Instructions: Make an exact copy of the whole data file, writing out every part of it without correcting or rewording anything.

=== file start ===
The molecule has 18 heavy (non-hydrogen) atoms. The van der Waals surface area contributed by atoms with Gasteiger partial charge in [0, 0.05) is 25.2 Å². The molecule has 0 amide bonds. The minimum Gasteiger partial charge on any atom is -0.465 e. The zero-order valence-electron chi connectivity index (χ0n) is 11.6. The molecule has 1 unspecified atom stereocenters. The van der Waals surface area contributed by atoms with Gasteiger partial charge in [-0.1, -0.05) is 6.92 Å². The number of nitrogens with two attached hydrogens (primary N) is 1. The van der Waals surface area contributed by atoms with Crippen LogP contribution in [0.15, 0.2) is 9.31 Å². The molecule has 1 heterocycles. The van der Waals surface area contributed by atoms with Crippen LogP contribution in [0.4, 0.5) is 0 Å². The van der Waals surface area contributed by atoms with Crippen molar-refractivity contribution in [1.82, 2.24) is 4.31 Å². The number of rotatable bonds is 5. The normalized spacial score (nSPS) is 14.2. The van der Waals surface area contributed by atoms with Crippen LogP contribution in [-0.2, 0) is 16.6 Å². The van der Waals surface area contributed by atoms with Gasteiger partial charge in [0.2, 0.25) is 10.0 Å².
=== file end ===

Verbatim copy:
The molecule has 18 heavy (non-hydrogen) atoms. The van der Waals surface area contributed by atoms with Gasteiger partial charge in [0, 0.05) is 25.2 Å². The molecule has 0 amide bonds. The minimum Gasteiger partial charge on any atom is -0.465 e. The zero-order valence-electron chi connectivity index (χ0n) is 11.6. The molecule has 1 unspecified atom stereocenters. The van der Waals surface area contributed by atoms with Gasteiger partial charge in [-0.1, -0.05) is 6.92 Å². The number of nitrogens with two attached hydrogens (primary N) is 1. The van der Waals surface area contributed by atoms with Crippen LogP contribution in [0.15, 0.2) is 9.31 Å². The molecule has 1 heterocycles. The van der Waals surface area contributed by atoms with Crippen LogP contribution in [0.4, 0.5) is 0 Å². The van der Waals surface area contributed by atoms with Crippen molar-refractivity contribution in [1.82, 2.24) is 4.31 Å². The number of rotatable bonds is 5. The normalized spacial score (nSPS) is 14.2. The van der Waals surface area contributed by atoms with Crippen LogP contribution in [-0.2, 0) is 16.6 Å². The van der Waals surface area contributed by atoms with Gasteiger partial charge in [0.2, 0.25) is 10.0 Å².